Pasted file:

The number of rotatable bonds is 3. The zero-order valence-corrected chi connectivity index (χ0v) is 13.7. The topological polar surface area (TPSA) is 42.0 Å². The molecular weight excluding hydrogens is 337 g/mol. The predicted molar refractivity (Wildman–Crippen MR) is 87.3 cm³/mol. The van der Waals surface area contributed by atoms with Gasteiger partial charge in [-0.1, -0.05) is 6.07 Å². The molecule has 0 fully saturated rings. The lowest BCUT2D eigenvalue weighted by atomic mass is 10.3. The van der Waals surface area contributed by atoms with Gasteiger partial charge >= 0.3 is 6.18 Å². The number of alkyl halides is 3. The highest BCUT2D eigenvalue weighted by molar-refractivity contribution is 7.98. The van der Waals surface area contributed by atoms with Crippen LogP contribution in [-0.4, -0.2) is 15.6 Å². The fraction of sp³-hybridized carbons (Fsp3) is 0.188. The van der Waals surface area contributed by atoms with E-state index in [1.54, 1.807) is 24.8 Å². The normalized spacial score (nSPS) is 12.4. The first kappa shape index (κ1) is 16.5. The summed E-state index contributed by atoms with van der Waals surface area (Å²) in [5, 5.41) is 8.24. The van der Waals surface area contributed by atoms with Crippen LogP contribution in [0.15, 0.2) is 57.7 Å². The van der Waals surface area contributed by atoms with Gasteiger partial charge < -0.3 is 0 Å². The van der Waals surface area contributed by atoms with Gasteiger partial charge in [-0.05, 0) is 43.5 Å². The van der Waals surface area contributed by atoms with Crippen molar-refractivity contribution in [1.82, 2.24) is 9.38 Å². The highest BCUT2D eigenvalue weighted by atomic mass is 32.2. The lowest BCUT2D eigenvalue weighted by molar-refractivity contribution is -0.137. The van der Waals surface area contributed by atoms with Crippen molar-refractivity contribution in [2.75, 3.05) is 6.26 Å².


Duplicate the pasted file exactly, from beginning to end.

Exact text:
The number of rotatable bonds is 3. The zero-order valence-corrected chi connectivity index (χ0v) is 13.7. The topological polar surface area (TPSA) is 42.0 Å². The molecular weight excluding hydrogens is 337 g/mol. The predicted molar refractivity (Wildman–Crippen MR) is 87.3 cm³/mol. The van der Waals surface area contributed by atoms with Gasteiger partial charge in [-0.1, -0.05) is 6.07 Å². The molecule has 0 fully saturated rings. The lowest BCUT2D eigenvalue weighted by atomic mass is 10.3. The van der Waals surface area contributed by atoms with Gasteiger partial charge >= 0.3 is 6.18 Å². The number of alkyl halides is 3. The highest BCUT2D eigenvalue weighted by molar-refractivity contribution is 7.98. The van der Waals surface area contributed by atoms with Crippen LogP contribution in [-0.4, -0.2) is 15.6 Å². The fraction of sp³-hybridized carbons (Fsp3) is 0.188. The van der Waals surface area contributed by atoms with E-state index in [1.54, 1.807) is 24.8 Å². The normalized spacial score (nSPS) is 12.4. The first kappa shape index (κ1) is 16.5. The summed E-state index contributed by atoms with van der Waals surface area (Å²) in [5, 5.41) is 8.24. The van der Waals surface area contributed by atoms with Crippen LogP contribution in [0.15, 0.2) is 57.7 Å². The van der Waals surface area contributed by atoms with Gasteiger partial charge < -0.3 is 0 Å². The van der Waals surface area contributed by atoms with Gasteiger partial charge in [-0.05, 0) is 43.5 Å². The van der Waals surface area contributed by atoms with Crippen molar-refractivity contribution in [1.82, 2.24) is 9.38 Å². The highest BCUT2D eigenvalue weighted by atomic mass is 32.2. The lowest BCUT2D eigenvalue weighted by molar-refractivity contribution is -0.137. The van der Waals surface area contributed by atoms with Crippen molar-refractivity contribution in [2.75, 3.05) is 6.26 Å².